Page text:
Yazidi girl returns to Iraq after years of ISIS captivity

Her homecoming was delayed by the coronavirus lockdown in Syria

Layla Eido, a teenager from Iraq's minority Yazidi community, is pictured in the countryside of Syria's northeastern province of Hasakeh on April 23, 2020. Years after jihadists stole her away to Syria, Eido finally recontacted her family in Iraq several months ago. But a coronavirus lockdown has delayed their long-awaited reunion. She has been stuck in northeast Syria since the Islamic State group's so-called "caliphate" collapsed last year, ending her jihadist captivity. But just when she was on the cusp of reuniting with her family, the novel coronavirus pandemic forced both Iraq and Syria to close their borders, stalling her return.
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A Yazidi girl abducted by the Islamic State group returned to Iraq on Sunday to be reunited with her family after the coronavirus lockdown in Syria delayed her homecoming, a community member said.

Layla Eido, 17, was among dozens of women and girls from Iraq's minority Yazidi community who were abducted by ISIS from their ancestral home of Sinjar in 2014. Many are still missing.

The women were enslaved, systematically raped, or married off by force to militants, but for Mr Eido the nightmare came to an end when the extremist group's so-called "caliphate" collapsed last year.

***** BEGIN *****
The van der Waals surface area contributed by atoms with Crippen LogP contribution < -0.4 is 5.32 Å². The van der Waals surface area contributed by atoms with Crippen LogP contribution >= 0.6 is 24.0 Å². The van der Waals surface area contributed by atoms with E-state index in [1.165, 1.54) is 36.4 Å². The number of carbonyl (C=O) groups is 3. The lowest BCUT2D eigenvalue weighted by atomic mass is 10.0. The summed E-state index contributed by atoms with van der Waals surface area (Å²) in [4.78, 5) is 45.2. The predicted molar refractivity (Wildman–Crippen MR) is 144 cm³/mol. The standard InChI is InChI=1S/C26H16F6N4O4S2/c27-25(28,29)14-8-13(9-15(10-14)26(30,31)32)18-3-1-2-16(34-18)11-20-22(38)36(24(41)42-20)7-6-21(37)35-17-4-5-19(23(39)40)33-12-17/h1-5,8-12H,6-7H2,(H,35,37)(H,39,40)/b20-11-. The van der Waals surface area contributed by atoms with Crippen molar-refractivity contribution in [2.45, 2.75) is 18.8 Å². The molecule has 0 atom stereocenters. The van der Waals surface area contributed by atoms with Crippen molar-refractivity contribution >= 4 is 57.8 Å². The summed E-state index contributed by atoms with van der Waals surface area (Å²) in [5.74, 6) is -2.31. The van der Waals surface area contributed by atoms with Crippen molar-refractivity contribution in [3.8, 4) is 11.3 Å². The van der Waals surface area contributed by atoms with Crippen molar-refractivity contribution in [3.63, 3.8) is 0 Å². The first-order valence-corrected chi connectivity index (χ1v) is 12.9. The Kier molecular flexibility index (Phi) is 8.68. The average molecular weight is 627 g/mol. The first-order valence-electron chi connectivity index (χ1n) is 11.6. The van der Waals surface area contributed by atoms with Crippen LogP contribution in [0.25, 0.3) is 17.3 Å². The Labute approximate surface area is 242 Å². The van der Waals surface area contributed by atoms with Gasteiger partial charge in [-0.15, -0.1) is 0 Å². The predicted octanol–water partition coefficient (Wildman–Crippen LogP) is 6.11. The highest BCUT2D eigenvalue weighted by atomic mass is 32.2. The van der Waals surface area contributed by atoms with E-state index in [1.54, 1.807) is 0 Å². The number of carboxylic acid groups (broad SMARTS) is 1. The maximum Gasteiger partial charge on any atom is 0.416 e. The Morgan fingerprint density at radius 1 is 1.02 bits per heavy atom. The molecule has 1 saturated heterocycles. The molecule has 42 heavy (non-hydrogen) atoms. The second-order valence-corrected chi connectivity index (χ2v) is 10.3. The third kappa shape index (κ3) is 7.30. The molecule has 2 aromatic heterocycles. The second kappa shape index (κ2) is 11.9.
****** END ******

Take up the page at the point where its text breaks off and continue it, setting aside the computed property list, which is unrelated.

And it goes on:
Ms Eido was was 11 when she was abducted, and later married off to a 21-year old Iraqi ISIS fighter from Tal Afar. She lived with her husband in one of the group's strongholds until he was killed last year during the group's last stand in Baghouz.

Since then, she had been stuck in the Kurdish-run Al Hol camp in northeast Syria, which had become home to thousands of ISIS wives and their children.

Several months ago she managed to contact her family in Iraq but just as she was about to be reunited with them, the Covid-19 pandemic forced both Iraq and Syria to close their borders, delaying her return.

On Sunday, Ms Eido finally made her way back to Iraqi territory along with another Yazidi survivor called Runia Faisal, an activist from the minority community told AFP.

Both girls who entered Iraq are "in good health", the activist said.

During her stay in Al Hol, Ms Eido had kept the fact that she was Yazidi a secret, fearing for her safety.

The jihadists "used to scare us and tell us the Kurds would kill us if we told them who we really were", Ms Eido had said earlier this month.

The activist said Kurdish forces helped both girls return to Iraq.